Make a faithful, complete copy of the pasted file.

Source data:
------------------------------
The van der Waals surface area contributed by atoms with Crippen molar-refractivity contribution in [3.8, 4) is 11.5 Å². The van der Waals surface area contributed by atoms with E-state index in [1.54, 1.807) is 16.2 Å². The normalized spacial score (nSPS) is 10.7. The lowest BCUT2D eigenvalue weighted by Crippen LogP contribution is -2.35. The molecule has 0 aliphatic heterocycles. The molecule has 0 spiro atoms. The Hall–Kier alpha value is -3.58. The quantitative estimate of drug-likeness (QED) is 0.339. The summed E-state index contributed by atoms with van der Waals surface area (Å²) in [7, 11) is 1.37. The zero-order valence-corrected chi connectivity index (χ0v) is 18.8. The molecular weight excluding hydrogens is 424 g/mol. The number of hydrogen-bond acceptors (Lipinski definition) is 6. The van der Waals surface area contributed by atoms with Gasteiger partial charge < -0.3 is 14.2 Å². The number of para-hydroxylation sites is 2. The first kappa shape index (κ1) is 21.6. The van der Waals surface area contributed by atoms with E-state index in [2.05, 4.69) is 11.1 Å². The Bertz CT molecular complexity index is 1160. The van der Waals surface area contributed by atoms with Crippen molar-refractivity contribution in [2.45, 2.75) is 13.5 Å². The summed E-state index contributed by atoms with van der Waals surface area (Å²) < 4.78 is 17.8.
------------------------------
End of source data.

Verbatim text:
The van der Waals surface area contributed by atoms with Crippen molar-refractivity contribution in [3.8, 4) is 11.5 Å². The van der Waals surface area contributed by atoms with E-state index in [1.54, 1.807) is 16.2 Å². The normalized spacial score (nSPS) is 10.7. The lowest BCUT2D eigenvalue weighted by Crippen LogP contribution is -2.35. The molecule has 0 aliphatic heterocycles. The molecule has 0 spiro atoms. The Hall–Kier alpha value is -3.58. The quantitative estimate of drug-likeness (QED) is 0.339. The summed E-state index contributed by atoms with van der Waals surface area (Å²) in [7, 11) is 1.37. The zero-order valence-corrected chi connectivity index (χ0v) is 18.8. The molecular weight excluding hydrogens is 424 g/mol. The number of hydrogen-bond acceptors (Lipinski definition) is 6. The van der Waals surface area contributed by atoms with Gasteiger partial charge < -0.3 is 14.2 Å². The number of para-hydroxylation sites is 2. The first kappa shape index (κ1) is 21.6. The van der Waals surface area contributed by atoms with E-state index in [2.05, 4.69) is 11.1 Å². The Bertz CT molecular complexity index is 1160. The van der Waals surface area contributed by atoms with Crippen molar-refractivity contribution in [2.45, 2.75) is 13.5 Å². The summed E-state index contributed by atoms with van der Waals surface area (Å²) < 4.78 is 17.8.